Regardless of whether or not you believe in the idea of a super-infection, studies “have” shown that some strains of the virus are resistant to certain drug classes. And “even if” the likelihood of becoming exposed to a new strain of the virus is low-risk if your viral load is undetectable and you’re on meds, all that I have read and been told by the medical establishment seems to support the contention that a “risk does exist.” (Granted, we can’t go through our entire lives not taking any risks at all, imo, but we can make reasonable decisions as to what risks are deemed “acceptable.”)
My only reason for bringing this up in the other thread stemmed from the fact that I’m of the impression that there are some in this group who have only recently been diagnosed HIV-positive … and they should have the benefit of “as much information as they can, in order to make their own decisions and effectively gauge their own risks” as to what may or may not affect their future health.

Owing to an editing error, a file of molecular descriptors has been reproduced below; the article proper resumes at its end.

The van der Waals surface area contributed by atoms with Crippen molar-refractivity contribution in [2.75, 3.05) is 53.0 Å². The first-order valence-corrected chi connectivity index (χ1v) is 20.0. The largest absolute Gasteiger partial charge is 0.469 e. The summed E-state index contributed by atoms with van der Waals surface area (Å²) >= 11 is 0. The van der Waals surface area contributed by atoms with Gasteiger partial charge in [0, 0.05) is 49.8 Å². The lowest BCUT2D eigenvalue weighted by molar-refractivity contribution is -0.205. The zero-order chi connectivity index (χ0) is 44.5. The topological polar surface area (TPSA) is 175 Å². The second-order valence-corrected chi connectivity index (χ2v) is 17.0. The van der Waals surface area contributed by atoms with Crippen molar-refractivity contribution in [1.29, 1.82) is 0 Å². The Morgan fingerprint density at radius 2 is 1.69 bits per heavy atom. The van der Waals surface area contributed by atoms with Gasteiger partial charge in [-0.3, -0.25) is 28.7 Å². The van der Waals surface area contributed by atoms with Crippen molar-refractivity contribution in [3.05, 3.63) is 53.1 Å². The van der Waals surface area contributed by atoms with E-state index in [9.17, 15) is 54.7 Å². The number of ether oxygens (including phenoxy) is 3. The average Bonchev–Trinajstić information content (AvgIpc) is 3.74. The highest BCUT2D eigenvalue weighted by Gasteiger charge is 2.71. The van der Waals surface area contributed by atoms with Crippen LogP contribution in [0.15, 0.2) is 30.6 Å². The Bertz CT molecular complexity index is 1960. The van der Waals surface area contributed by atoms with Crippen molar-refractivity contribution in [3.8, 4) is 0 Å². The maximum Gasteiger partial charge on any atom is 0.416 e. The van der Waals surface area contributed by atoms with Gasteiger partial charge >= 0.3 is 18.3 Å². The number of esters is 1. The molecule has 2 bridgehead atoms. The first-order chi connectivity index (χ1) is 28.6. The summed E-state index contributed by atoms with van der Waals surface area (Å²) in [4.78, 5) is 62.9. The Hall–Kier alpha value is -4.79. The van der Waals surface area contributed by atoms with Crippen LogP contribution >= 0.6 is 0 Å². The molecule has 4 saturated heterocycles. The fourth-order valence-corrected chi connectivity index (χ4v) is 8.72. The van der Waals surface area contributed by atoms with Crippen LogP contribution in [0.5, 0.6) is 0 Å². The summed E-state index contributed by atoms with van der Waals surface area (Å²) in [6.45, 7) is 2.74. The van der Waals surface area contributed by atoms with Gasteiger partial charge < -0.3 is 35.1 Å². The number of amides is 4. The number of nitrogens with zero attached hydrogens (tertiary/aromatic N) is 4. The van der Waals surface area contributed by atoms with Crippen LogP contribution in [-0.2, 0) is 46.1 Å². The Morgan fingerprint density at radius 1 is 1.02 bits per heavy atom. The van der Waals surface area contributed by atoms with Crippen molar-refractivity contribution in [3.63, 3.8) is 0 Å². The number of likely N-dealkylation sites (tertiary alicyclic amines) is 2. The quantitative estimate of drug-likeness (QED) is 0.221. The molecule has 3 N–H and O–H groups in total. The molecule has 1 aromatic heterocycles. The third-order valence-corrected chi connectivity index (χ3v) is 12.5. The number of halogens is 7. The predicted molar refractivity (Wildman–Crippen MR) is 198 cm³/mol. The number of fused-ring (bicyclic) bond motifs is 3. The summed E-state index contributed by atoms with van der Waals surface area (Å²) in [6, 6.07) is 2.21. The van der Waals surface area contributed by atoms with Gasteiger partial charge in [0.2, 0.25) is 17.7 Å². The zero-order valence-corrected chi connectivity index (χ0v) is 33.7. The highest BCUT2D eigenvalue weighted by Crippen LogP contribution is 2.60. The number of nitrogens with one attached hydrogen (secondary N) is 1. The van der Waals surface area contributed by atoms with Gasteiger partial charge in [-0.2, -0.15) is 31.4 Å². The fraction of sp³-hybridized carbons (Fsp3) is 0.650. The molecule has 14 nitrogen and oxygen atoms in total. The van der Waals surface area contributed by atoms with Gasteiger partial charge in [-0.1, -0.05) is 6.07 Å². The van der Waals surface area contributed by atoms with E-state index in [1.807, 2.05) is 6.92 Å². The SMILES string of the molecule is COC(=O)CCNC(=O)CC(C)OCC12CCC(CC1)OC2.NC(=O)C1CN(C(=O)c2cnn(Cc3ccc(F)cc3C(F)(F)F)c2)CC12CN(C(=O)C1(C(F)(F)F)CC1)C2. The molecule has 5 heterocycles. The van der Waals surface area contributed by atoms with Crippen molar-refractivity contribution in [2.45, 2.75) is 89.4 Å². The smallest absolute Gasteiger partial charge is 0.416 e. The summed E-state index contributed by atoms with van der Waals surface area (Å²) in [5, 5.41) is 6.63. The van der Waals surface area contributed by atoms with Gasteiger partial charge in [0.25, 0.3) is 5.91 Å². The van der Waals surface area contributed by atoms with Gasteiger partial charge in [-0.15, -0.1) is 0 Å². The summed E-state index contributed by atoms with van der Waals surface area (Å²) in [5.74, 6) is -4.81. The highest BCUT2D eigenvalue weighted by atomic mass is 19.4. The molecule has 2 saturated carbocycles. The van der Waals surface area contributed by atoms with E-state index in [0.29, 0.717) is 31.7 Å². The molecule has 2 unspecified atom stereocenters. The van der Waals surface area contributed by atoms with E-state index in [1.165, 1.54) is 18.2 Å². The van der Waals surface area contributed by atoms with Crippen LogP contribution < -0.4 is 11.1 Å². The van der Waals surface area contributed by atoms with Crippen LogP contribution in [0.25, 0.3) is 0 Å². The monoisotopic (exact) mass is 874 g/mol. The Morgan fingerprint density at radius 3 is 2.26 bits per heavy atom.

[Name omitted here for privacy reasons] has described a long list of problems he has had to contend with because of the virus (and I’ve known and considered [him] to be a friend of mine for quite a number of years now). I myself was only diagnosed positive when I left an abusive ex in 2001 but consequently, have had to endure months of chemo for Non-Hodgkin’s Lymphoma (stage 3B) in 2006 that damn near took my life. For me, I’ve no problem involving myself with another person, REGARDLESS of his HIV status but having unprotected sex is no longer an option. (More so because I don’t wish to expose anyone else to my strain of the virus but also because I really have no desire to screw with the present effectiveness of the drugs I am taking.)